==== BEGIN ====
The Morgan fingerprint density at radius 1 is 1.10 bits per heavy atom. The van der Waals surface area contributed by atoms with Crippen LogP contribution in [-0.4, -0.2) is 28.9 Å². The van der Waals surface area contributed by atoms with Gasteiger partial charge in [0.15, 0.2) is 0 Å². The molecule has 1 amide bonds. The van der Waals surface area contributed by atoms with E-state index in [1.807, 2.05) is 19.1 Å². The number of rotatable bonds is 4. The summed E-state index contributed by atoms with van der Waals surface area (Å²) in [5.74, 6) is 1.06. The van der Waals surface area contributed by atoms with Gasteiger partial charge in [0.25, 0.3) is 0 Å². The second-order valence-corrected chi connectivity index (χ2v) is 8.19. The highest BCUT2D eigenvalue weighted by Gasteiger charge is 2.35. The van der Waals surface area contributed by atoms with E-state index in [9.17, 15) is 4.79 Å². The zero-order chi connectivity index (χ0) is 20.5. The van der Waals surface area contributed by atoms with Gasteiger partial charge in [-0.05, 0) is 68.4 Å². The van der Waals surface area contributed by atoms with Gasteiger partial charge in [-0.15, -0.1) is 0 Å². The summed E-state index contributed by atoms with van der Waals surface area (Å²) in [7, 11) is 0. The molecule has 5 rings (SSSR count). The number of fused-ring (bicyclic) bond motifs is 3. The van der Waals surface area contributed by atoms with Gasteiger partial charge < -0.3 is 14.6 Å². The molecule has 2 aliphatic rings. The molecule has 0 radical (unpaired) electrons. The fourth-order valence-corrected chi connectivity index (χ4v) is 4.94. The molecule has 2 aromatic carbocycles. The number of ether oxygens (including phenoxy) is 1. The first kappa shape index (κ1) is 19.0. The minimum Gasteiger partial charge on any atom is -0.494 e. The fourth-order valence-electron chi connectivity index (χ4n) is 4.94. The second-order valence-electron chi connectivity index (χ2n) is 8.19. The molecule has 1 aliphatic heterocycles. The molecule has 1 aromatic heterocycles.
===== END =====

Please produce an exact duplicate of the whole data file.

The Morgan fingerprint density at radius 1 is 1.10 bits per heavy atom. The van der Waals surface area contributed by atoms with Crippen LogP contribution in [-0.4, -0.2) is 28.9 Å². The van der Waals surface area contributed by atoms with Gasteiger partial charge in [0.15, 0.2) is 0 Å². The molecule has 1 amide bonds. The van der Waals surface area contributed by atoms with E-state index in [1.807, 2.05) is 19.1 Å². The number of rotatable bonds is 4. The summed E-state index contributed by atoms with van der Waals surface area (Å²) in [5.74, 6) is 1.06. The van der Waals surface area contributed by atoms with Gasteiger partial charge in [0.25, 0.3) is 0 Å². The second-order valence-corrected chi connectivity index (χ2v) is 8.19. The highest BCUT2D eigenvalue weighted by Gasteiger charge is 2.35. The van der Waals surface area contributed by atoms with E-state index in [9.17, 15) is 4.79 Å². The zero-order chi connectivity index (χ0) is 20.5. The van der Waals surface area contributed by atoms with Gasteiger partial charge in [-0.05, 0) is 68.4 Å². The van der Waals surface area contributed by atoms with Gasteiger partial charge in [-0.15, -0.1) is 0 Å². The summed E-state index contributed by atoms with van der Waals surface area (Å²) in [7, 11) is 0. The molecule has 5 rings (SSSR count). The number of fused-ring (bicyclic) bond motifs is 3. The van der Waals surface area contributed by atoms with Gasteiger partial charge < -0.3 is 14.6 Å². The molecule has 2 aliphatic rings. The molecule has 0 radical (unpaired) electrons. The fourth-order valence-corrected chi connectivity index (χ4v) is 4.94. The molecule has 2 aromatic carbocycles. The number of ether oxygens (including phenoxy) is 1. The first kappa shape index (κ1) is 19.0. The minimum Gasteiger partial charge on any atom is -0.494 e. The fourth-order valence-electron chi connectivity index (χ4n) is 4.94. The second-order valence-electron chi connectivity index (χ2n) is 8.19. The molecule has 1 aliphatic heterocycles. The molecule has 1 aromatic heterocycles.